How To Prep For AP Exams
May 06, 2012
Over the next two weeks, close to 2 million students will be taking the College Board Advanced Placement (AP) exams. Covering subjects ranging from Art History to Macroeconomics to Statistics, AP exams (and their corresponding AP classes) give high school students opportunities to take rigorous classes while earning college credit by successfully passing the exams.
Here are some pointers to help you get through the next two weeks of grueling exams:
1. Read over the official Course Description booklets
The College Board has course booklets for each of its AP exams. Browsing over the course booklet is a great way to ensure that your AP class teacher or your prep books have not missed any big topics that the college board has designated as part of the AP exam. The booklets also outline rules for each exam, such as the policies for calulator use on the mathematics AP exams (calculators with QWERTY keyboards are not allowed). See the Calculus AB Course Description as an example of the great information that is provided for each AP exam.
2. Get enough sleep and be mentally prepapred
AP exams take up half a day, and you have to be able to sit down and focus for 3 to 4 hours. If you're scheduled to take two exams on the same day, such as U.S. History in the morning followed by European History in the afternoon, it is even more important to be well-rested for the full day's worth of testing. Avoid caffeine late at night if you know drinking coffee or tea makes you restless. Wear comfortable clothing for the exams, as you won't be allowed to leave your testing room. It's already a challenge trying to remember all the antiderivatives and limit rules for that Calculus AB exam, so keep all distractions to a minimum. The exams rated the hardest are often U.S. History, Physics, and Spanish, so be very well prepared if you are taking any of those three tests.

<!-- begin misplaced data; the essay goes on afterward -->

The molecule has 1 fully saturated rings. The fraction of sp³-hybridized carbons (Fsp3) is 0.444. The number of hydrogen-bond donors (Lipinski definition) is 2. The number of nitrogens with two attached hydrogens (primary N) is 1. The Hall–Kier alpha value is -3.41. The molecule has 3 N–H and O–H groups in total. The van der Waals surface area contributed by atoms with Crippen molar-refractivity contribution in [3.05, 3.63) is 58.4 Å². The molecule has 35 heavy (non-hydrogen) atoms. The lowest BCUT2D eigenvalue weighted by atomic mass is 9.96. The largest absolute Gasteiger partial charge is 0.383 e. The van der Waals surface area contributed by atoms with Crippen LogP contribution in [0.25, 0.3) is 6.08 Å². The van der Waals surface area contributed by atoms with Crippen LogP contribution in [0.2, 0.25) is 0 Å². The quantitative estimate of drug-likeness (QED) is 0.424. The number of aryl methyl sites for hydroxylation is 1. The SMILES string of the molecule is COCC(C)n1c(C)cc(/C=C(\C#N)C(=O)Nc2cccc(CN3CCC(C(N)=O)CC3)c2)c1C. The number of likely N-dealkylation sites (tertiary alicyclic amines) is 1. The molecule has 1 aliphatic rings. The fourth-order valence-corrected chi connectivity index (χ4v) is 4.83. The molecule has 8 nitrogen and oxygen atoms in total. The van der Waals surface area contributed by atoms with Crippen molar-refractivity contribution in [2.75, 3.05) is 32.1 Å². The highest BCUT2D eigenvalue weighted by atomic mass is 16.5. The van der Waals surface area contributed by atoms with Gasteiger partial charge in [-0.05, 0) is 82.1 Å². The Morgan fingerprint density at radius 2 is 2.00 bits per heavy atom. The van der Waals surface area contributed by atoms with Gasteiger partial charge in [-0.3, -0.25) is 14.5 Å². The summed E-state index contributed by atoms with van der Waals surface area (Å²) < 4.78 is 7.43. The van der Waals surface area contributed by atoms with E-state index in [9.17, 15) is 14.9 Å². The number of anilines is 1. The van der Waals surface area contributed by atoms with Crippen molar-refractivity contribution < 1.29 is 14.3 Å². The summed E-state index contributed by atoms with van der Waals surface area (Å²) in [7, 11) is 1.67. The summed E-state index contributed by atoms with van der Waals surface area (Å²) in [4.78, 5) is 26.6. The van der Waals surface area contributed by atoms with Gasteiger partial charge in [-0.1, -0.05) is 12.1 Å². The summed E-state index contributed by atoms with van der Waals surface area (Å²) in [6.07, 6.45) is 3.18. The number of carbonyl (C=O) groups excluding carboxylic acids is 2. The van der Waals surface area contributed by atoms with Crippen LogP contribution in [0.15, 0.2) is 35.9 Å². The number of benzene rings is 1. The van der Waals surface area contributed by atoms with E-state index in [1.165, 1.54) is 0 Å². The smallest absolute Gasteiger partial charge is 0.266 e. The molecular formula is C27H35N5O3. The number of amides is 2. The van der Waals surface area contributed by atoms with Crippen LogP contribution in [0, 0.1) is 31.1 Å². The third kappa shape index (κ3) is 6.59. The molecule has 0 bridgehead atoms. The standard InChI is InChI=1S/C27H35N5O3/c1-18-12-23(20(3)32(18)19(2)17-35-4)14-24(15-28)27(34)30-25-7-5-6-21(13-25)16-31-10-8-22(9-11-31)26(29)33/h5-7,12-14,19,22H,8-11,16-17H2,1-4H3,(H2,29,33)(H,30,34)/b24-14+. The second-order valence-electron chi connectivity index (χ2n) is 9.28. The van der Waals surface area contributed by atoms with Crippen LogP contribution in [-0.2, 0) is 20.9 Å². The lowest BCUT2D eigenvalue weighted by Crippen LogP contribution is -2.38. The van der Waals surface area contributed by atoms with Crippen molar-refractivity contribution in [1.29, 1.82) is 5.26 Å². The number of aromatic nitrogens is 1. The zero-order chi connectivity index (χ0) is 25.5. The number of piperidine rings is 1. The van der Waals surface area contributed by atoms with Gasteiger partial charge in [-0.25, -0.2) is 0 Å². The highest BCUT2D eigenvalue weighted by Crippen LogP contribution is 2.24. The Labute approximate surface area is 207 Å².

3. Bring your supplies
The AP exams' multiple choice sections require you to bubble in answers on a scantron, so have plenty of pencils on hand! For the free-response sections, bring pens as well, so your writing can be clear and easy to read. Legibility may not be part of the official grading rubric, but you still want to make it as easy as possible for your graders to read that essay you sweated over. Lastly, bring a watch to wear or to simply put on your desk. You may not be familiar with your testing room's layout (clock? no clock?), and being able to keep track of time will help your pacing through each section. Once a section is finished, you are not allowed to go back, so giving each question a serious attempt is important.
More than 90% of the colleges across the nation have some sort of AP policy, granting credit and/or class placement to stud ents who achieve designated scores on AP exams. This could mean fewer classes you have to take in college, resulting in thousands of dollars saved.